H ere I am sitting at the computer scanning the art pages of After the Snooter to prepare digital versions for the big Alec Omnibus planned for next year from Top Shelf. Just watch out it doesn't run you over. So in between scans I'm doing a bit of catching up around the blogosphere.
Jeet Heer has posted his excellent essay Guy Davenport: the writer as cartoonist online. Jeet focuses on the neglected aspects of Davenport's work, best explained in these biographical notes:
Many of Davenport's earlier stories are combinations of pictures and text, especially Tatlin! and Apples and Pears (where some of the illustrations are of pages that resemble those of his own notebooks).
"It was my intention, when I began writing fiction several years ago, to construct texts that were both written and drawn. [ . . . ] I continued this method right through Apples and Pears [ . . . ]. The designer [of A+P] understood [my] collages to be gratuitous illustrations having nothing to do with anything, reduced them all to burnt toast, framed them with nonsensical lines, and sabotaged my whole enterprise. I took this as final defeat, and haven't tried to combine drawing and writing in any later work of fiction."
From the same source, this caught my eye:
Two sentences he wrote about Ralph Eugene Meatyard apply to himself as well: "He was rare among American artists in that he was not obsessed with his own image in the world. He could therefore live in perfect privacy in a rotting Kentucky town."
discusses Thierry Groensteen's The System of Comics
The book's heart is in its description of comics as networks of images: comic art, says Groensteen, "is not only an art of fragments, of scattering, of distribution; it is also an art of conjunction, of repetition, of linking together". The relations between images are, for Groensteen, what define the comics "system." The sum total of these relations he refers to as arthrology, of which he distinguishes two degrees or types: restricted arthrology, meaning the linear relations that comprise the "sequential syntagms" of a story; and general arthrology, meaning distant or translinear relations, to describe which Groensteen invokes the concept of "braiding," that is, the linking of images in networks across even the breadth of a long work such as an album or graphic novel. (As Groensteen himself suggests, one example of braiding might be the recurrence of the smiley face icon in Moore & Gibbons' Watchmen; the repetition of this image, though discontinuous, constitutes a major structuring device in that novel.) The sense of comics that emerges from all this is grand and architectonic.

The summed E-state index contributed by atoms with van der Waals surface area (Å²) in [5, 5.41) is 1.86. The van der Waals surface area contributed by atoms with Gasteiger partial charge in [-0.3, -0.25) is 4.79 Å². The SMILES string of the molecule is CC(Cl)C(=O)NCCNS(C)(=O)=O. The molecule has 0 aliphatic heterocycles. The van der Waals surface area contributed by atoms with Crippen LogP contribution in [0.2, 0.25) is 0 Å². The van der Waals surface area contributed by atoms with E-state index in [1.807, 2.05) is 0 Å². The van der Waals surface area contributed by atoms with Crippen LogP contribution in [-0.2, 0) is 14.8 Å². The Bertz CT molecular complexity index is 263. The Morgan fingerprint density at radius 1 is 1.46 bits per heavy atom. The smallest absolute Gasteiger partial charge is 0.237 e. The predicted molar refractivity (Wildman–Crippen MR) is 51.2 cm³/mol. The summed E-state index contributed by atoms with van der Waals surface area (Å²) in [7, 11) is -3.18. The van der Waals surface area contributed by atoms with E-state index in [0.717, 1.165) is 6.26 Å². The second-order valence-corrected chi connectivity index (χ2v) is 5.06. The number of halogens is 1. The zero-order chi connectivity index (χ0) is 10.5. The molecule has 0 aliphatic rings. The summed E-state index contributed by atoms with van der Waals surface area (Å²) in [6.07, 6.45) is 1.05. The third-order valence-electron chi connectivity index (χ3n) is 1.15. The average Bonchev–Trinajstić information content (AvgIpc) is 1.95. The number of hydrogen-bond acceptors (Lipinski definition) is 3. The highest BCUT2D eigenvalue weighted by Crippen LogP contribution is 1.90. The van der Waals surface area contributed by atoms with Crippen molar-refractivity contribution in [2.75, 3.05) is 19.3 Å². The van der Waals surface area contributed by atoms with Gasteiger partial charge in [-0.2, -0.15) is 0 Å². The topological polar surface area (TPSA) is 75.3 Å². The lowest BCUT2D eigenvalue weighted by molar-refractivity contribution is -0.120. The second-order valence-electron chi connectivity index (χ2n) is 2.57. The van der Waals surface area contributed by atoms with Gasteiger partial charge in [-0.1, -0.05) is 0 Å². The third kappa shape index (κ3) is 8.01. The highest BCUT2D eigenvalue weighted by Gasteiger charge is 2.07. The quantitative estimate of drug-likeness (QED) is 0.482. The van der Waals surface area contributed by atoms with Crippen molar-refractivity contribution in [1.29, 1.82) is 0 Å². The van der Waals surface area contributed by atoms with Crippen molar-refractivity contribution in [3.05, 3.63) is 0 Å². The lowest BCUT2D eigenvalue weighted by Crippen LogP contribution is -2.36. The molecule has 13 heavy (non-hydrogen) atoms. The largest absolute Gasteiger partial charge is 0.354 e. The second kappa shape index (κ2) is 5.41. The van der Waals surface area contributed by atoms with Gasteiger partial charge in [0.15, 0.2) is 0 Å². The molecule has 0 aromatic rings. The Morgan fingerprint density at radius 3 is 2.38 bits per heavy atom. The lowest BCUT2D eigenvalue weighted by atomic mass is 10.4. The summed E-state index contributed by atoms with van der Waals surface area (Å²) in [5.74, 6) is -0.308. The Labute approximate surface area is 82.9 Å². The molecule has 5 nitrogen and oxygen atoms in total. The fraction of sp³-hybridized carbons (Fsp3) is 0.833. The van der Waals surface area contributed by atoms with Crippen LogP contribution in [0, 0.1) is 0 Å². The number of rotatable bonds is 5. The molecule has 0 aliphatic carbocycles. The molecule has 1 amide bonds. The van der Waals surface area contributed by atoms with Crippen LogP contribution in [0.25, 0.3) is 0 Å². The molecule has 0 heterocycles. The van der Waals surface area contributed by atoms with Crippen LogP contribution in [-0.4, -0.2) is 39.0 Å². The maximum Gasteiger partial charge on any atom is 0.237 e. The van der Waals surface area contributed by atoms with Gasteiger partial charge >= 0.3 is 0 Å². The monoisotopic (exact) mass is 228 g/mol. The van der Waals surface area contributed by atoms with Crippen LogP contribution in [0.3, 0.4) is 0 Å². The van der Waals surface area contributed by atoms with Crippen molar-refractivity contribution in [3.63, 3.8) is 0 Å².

I once had a taste for this kind of investigation, but now I tend to see it as being in the realm of fiction, which is to say that I enjoy reading it as i once enjoyed reading, say Le Carre's Tinker, Tailor, Soldier, Spy
. I'm not sure it has more practical value than a chess game. There is a certain contingent in Art that likes the idea that all art can aspire to the abstractions we find in classical music. Thus in teaching myself the rudiments of musical composition (Only so that I can better understand a book such as Charles Rosen's The Classical Style